Wednesday, May 9, 2012 | Categories: Episodes
Part One of The Current
It's Wednesday, May 9th.
Canada's Environment Commissioner says Ottawa still has no solid plan to reduce greenhouse gas emissions.
Currently, The government says it will respond as soon as it figures out which foreign lobbyist is paying his salary.
This is The Current.
Brain-Wasting: Neurodegenerative Diseases - Dr. Mallucci
Giovanna Mallucci thinks she's uncovered a common thread linking a range of diseases that slowly cripple brains: Alzheimer's, Parkinson's, Huntington's. Dr. Mallucci is the head researcher for a team at the University of Leicester in the United Kingdom. Earlier this week, it published its results. Dr. Mallucci believes these diseases may share a common Achilles Heel ... one you can only see at the cellular level.
So, instead of trying to stop the cells from producing the mis-shapen proteins, Dr. Mallucci and her team focused on the end problem ... figuring out a way keep cells producing the healthy proteins they require.
Now there are two important caveats. The first is that the work has been done on mice. The second is that it was done on prion diseases. Prions are a mis-shapen protein known to cause Creutzfeldt-Jakob and its animal equivalent, BSE, Mad Cow diseases. While Alzheimer's, Parkinson's and Huntington's are not known to be caused by prions, they do produce other mis-shapened proteins. And Dr. Mallucci thinks it may be possible to stop them with similar techniques.
Brain-Wasting: Neurodegenerative Diseases - Neurology Professor
Giovanna Mallucci is quick to say that we shouldn't expect a cure or even a treatment any time soon. But people who work in the field say this is a major step forward.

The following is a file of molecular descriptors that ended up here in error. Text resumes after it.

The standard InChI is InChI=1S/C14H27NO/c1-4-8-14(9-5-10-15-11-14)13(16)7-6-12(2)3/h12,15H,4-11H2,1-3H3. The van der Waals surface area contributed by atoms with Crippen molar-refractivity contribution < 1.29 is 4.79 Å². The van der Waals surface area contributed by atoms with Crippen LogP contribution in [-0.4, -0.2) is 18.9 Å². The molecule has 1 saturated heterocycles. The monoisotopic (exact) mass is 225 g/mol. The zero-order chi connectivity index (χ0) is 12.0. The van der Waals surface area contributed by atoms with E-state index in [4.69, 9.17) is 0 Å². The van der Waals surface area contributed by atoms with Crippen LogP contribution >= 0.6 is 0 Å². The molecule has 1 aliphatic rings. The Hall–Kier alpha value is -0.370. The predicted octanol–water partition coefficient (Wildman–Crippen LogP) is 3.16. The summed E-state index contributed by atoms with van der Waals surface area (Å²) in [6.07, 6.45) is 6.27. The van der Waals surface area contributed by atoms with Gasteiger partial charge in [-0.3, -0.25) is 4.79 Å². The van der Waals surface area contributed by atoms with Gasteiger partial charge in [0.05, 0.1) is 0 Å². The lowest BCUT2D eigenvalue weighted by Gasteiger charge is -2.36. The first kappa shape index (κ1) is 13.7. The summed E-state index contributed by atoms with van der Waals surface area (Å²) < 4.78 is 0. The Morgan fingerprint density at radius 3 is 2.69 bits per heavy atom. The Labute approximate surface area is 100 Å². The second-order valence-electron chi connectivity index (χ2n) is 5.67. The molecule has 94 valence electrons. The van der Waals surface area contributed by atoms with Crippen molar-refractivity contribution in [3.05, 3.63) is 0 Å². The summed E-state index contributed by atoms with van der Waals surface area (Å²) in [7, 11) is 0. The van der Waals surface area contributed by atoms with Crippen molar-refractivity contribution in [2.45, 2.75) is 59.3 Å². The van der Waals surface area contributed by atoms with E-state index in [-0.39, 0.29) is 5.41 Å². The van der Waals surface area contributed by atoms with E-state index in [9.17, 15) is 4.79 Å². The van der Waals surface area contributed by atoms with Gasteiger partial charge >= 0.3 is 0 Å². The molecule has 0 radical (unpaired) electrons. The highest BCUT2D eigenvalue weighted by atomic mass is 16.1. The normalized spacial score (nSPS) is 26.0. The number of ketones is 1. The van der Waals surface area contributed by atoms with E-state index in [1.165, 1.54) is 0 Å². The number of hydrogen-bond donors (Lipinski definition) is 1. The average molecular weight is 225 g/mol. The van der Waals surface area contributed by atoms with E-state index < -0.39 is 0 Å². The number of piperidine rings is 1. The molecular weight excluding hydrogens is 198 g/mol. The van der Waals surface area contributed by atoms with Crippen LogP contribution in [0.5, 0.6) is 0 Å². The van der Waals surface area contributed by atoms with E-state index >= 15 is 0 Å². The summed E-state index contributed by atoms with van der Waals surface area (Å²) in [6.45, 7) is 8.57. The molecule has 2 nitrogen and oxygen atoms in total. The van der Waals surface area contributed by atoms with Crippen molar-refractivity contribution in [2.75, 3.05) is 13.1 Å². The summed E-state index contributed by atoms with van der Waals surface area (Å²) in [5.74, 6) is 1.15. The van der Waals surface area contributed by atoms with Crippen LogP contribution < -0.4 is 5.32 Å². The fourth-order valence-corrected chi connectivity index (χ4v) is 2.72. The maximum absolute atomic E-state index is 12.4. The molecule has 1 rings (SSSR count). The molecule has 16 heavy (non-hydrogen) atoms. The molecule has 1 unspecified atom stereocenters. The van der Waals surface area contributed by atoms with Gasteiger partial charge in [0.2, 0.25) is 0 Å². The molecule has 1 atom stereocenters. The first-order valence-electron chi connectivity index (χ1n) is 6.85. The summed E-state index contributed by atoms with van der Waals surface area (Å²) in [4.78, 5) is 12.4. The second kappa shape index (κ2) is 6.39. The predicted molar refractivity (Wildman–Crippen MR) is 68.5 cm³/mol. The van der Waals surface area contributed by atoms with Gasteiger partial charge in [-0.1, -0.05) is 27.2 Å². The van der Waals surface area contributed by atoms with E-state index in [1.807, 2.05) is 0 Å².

Neil Cashman is a professor of neurology at UBC. He's at the International Prion Conference in Amsterdam.
Brain-Wasting: Neurodegenerative Diseases - Science Journalist
Prions aren't a fungus or a parasite, they're not bacteria or even a virus. It seemed unbelievable that something could infect and destroy brain tissue if it didn't carry genetic material -- the famous DNA and RNA. But these simple proteins can do it and scientists have spent half a century trying to understand how.
Jay Ingram is one of Canada's best known science journalists and former host of CBC's Quirks and Quarks. He has traced those efforts in his new book, Fatal Flaws: How a Misfolded Protein Baffled Scientists and Changed the Way We Look at the Brain. It will be on Canadian bookshelves later this month. Jay Ingram was in Chapel Hill, North Carolina.
This segment was produced by The Current's Howard Goldenthal, Alex Boyd and Ottawa Network Producer, Neil Morrison.
Other segments from today's show: